The USG Pro 4 is based on Cavium's OCTEON II networking SoC, with a MIPS64 application processor. However, Ubiquiti's latest gateways / routers / switches in the UniFi lineup now run a custom Debian-based Linux distribution. The UniFi Dream Machine uses the Annapurna Labs AL314, and runs a distribution meant for the AArch64 platform. The UniFi OS itself runs as a container using podman.
The end result is that there are quite a number of disconnects between the features available on EdgeOS and UbiOS / UniFi OS. Migration from the EdgeOS line to UniFi OS is not straightforward enough for heavily customized installs. With focus shifting to UbiOS / UniFi OS, the updates for the older equipment have become few and far apart. While that might not be a concern for stable networks, it has unfortunately not kept up to date with evolving network security practices. For example, Android's recent releases have completely dropped support for L2TP VPNs, while EdgeOS has L2TP as the recommended VPN server type. This brings us to the topic of VPNs.
VPN Server Options in Ubiquiti's Stack
Ubiquiti offers a range of VPN options depending on the gateway being used. At home here in California with the USG Pro 4, I have been running a L2TP VPN server (allowing me to connect to it from public coffee shops and airports for secure browsing purposes) for several years now. I had minimal trouble setting it up for access from a Windows notebook. However, as mentioned in the previous sub-section, this VPN server is of no use for my mobile phone running Android 12. The USG Pro 4 also supports PPTP VPN, but it is not recommended even by Ubiquiti themselves.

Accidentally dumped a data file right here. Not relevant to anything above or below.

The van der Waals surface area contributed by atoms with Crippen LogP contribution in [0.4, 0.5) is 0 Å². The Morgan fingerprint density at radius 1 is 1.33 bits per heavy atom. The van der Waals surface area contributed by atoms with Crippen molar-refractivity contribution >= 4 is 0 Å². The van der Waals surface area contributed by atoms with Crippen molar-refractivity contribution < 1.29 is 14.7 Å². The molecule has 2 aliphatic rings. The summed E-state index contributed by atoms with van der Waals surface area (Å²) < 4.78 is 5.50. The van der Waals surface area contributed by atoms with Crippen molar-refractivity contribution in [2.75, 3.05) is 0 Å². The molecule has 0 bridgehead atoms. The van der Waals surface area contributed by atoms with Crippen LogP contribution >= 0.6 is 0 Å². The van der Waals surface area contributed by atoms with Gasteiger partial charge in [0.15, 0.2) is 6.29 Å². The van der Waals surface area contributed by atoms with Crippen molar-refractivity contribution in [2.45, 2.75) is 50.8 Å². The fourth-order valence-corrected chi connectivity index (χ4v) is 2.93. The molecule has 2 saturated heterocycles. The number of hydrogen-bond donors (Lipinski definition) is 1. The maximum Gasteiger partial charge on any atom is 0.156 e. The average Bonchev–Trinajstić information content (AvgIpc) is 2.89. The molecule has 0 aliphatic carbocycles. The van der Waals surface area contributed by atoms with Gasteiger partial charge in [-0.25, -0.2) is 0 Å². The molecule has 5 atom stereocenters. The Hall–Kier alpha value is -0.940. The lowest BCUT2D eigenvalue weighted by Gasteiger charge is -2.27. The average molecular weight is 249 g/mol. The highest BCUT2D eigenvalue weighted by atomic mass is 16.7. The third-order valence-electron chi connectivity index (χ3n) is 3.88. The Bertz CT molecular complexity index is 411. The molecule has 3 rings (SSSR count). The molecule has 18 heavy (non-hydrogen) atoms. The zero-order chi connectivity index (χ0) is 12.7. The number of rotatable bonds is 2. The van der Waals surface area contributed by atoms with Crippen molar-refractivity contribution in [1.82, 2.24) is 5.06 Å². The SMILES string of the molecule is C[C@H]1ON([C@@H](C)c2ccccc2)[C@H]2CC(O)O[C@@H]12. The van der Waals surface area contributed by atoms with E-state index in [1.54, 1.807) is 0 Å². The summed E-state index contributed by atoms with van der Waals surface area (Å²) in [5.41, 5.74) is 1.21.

The primary option for a VPN server in the UniFi Dream Machine running UbiOS / UniFi OS is quite different.
Here, Teleport (Ubiquiti's customized Wireguard implementation) takes precedence. This is a one-click VPN more in tune with today's mobile-first ecosystem. Clients are authorized via invites that can be generated either from the configuration page (on the unifi.ui.com cloud, or via the machine's local IP) or the UniFi Network mobile app. The invites can be opened on the client device using the Wifiman mobile application. The unfortunate aspect here is that Windows users are out of luck. While MacOS, Android, and iOS are covered, Windows users are left in the lurch. This is a hugely disappointing situation given that the L2TP option in EdgeOS works with Windows clients, but not Android and the Teleport option in UbiOS / UniFi OS works with Android clients, but not Windows. It must be noted that the UDM still supports L2TP for Windows clients.